Morning light and clouds, Mono Lake, CA, USA

A: Morning light and clouds, Mono Lake. Can you guess what kind of lens I used for this photograph?

When I post a photograph, people often ask me which lens I used. I’m happy to tell them, but I don’t think you learn much when someone hands you an answer. I think it’s more instructive to try to guess yourself. Estimating what focal length a photographer used can help train your eye to see the world the way the camera sees, and learn how lenses control the sense of depth and perspective in a photograph. And those things will help you find compositions more readily, and make it easier to choose which lens to use in the field.

Wide-angle lenses often create a sense of depth, and immerse you into the landscape, while telephoto lenses flatten the perspective and isolate small parts of a scene. Telephotos are also great for creating patterns. Those traits aren’t always apparent, however, nor are they exclusive. You can show patterns with wide-angle lenses, and you can convey a sense of depth with telephoto lenses. And you can photograph intimate landscapes with wide-angle lenses, and show a vast, sweeping landscape with a telephoto.

Perhaps the best way to tell what focal length was used is to judge the angle of view. In other words, can you see objects that are both above and below the camera, or to the left and right, in the same photo? Then you’re looking at a wide angle of view, and a photo that was made with a wide-angle lens. Or if you seem to be looking at everything in the image from a similar angle, you’re probably looking at the narrow angle of view created by a telephoto lens. Simple enough, right?

So here’s an exercise to help train your eye: try to guess the focal length used to make the photographs in this post. You can estimate the exact number in millimeters (for a full-frame camera), like “28mm,” but that’s pretty difficult, so to make it easier you can just guess the lens category, like ultra wide-angle (shorter than 24mm), wide-angle (24mm to 35mm), normal (between 35mm and 70mm), medium telephoto (70mm to 200mm), or super telephoto (longer than 200mm).

The answers are posted at the bottom, but no peeking until you’ve tried to guess! If you’d like, you can click on an image and post your estimate in the comments. There’s no prize if you get it right – this is just for fun and education.

You can play this game any time you look at a photograph. The more you practice, the better you’ll get at choosing which lens to use in the field — and more importantly, the better you’ll get at seeing like the camera sees, and finding compositions.

— Michael Frye

Late-afternoon sunlight in an aspen forest, Gunnison NF, CO, USA

B: Late-afternoon sunlight in an aspen forest, Gunnison NF, Colorado. This should also be pretty straightforward.

Rainbow over Yosemite Valley from Tunnel View, Yosemite NP, CA, USA

C: Rainbow over Yosemite Valley from Tunnel View, Yosemite. Another one that I think will be fairly obvious.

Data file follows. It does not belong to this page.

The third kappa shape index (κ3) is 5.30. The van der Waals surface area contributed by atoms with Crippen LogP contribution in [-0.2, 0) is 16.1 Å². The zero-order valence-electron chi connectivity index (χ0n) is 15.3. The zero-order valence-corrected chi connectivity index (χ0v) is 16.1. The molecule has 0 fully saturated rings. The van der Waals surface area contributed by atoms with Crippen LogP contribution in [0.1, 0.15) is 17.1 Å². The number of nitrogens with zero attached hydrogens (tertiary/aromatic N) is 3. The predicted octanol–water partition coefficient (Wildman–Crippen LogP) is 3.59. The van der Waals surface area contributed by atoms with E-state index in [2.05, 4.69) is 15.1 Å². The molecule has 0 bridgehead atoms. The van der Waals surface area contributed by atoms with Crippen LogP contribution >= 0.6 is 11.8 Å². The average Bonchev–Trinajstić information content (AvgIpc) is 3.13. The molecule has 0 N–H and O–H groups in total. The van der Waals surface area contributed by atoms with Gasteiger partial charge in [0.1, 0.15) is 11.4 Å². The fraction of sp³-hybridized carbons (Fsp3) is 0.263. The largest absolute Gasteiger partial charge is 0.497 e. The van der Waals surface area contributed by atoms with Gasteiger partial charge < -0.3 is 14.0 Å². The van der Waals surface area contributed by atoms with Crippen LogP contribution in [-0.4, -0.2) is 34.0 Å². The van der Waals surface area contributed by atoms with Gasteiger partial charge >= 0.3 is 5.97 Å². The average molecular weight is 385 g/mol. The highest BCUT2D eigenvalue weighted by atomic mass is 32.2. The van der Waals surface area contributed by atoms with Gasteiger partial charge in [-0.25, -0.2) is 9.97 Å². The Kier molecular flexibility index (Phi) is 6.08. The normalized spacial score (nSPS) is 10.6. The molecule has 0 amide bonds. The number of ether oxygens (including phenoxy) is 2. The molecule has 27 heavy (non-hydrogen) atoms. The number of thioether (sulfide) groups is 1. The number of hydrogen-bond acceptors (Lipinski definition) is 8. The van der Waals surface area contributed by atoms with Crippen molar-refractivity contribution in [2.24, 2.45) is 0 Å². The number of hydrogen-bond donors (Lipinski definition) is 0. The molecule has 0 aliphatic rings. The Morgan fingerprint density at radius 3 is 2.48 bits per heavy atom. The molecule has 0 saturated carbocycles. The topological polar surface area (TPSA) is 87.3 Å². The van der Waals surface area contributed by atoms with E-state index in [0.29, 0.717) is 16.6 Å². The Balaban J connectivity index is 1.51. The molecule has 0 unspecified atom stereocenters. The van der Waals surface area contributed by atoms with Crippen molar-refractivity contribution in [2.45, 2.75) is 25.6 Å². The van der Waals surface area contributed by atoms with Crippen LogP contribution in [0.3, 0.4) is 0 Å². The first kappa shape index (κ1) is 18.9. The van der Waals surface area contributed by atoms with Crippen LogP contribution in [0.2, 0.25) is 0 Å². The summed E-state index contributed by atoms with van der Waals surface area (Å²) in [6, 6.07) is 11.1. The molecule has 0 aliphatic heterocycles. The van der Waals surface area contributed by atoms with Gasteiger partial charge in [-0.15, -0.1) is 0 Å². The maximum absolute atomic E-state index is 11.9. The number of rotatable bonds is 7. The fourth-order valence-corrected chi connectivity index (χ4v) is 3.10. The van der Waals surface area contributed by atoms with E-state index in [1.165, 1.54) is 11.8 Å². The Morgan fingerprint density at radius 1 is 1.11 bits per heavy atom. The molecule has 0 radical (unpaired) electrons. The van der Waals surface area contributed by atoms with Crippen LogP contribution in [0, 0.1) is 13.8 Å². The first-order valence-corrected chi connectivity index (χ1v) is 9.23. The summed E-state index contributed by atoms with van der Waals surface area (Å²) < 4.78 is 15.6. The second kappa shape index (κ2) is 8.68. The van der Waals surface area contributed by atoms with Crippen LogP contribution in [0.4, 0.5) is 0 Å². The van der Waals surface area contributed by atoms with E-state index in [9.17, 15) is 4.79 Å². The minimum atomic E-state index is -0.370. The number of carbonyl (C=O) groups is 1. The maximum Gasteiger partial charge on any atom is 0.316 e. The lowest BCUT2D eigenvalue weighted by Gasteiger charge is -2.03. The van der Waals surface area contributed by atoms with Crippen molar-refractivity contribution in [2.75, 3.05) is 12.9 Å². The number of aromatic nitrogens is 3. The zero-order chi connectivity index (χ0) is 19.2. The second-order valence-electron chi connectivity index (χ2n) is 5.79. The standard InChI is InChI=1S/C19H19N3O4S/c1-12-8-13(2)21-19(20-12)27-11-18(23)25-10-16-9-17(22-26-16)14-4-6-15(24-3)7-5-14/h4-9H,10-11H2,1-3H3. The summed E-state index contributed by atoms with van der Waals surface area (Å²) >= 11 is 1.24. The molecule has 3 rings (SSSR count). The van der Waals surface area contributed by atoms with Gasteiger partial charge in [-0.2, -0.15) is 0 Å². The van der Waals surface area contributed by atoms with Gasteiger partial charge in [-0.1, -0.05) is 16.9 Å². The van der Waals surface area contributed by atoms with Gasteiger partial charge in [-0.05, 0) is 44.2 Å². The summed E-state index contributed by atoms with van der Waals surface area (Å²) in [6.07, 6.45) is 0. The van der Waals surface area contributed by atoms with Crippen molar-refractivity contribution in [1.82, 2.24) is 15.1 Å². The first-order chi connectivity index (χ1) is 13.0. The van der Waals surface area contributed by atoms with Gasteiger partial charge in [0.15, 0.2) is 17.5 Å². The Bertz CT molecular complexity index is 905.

Ring-billed gulls and California gull on an abandoned pier, Mountain View Shoreline Park, CA, USA

D: Ring-billed gulls and California gull on an abandoned pier, Mountain View Shoreline Park, California. There aren’t many visual cues here about the perspective, or even what you’re looking at – and that lack of context should be a clue in itself. Oh yeah, and there’s a strong pattern. Hmm…

Sunbeams at the mouth of Fern Canyon, Prairie Creek Redwoods SP, CA, USA

E: Sunbeams at the mouth of Fern Canyon, Prairie Creek Redwoods SP, California. This one might be a little trickier, but think about the angle of view, and what you’re seeing and not seeing (like the sky).

Merced River in winter, Yosemite NP, CA, USA

F: Merced River in winter, Yosemite. I hope this one is a little more obvious. Does the space feel expanded or compressed? How far do you think the closest river bank in the lower-right part of the frame actually is from the farthest trees?

Wildcat Fall, Yosemite NP, CA, USA

G: Wildcat Fall, Yosemite. Is there a sense of depth in this photo? Depth, or lack of it, is a clue.

Cloud formations, El Capitan and the Merced River, Yosemite NP, CA, USA

H: Cloud formations, El Capitan and the Merced River, Yosemite. Not much sense of depth here, but again, think about the angle of view.

Dune forms, Death Valley NP, CA, USA

I: Dune forms, Death Valley. This one could be a bit deceptive!

Alders and sunbeams, Redwood NP, CA, USA

J: Alders and sunbeams, Redwood NP, California. This one could also be challenging.

Sea stacks near Trinidad, CA, USA

K: Sea stacks near Trinidad, California. Another potentially deceptive image.



Answers: A: 16mm; B: 165mm; C: 17mm; D: 300mm; E: 127mm, cropped slightly; F: 127mm, cropped a bit more (equivalent to about 200mm); G: 32mm; H: 19mm; I: 81mm; J: 50mm; K: 70mm.

Related Posts: When Does a Photograph Need a Focal Point?; Composition Fundamentals

Michael Frye is a professional photographer specializing in landscapes and nature. He is the author or principal photographer of The Photographer’s Guide to Yosemite, Yosemite Meditations, Yosemite Meditations for Women, Yosemite Meditations for Adventurers, and Digital Landscape Photography: In the Footsteps of Ansel Adams and the Great Masters. He has also written three eBooks: Light & Land: Landscapes in the Digital Darkroom, Exposure for Outdoor Photography, and Landscapes in Lightroom: The Essential Step-by-Step Guide. Michael has written numerous magazine articles on the art and technique of photography, and his images have been published in over thirty countries around the world. Michael has lived either in or near Yosemite National Park since 1983, currently residing just outside the park in Mariposa, California.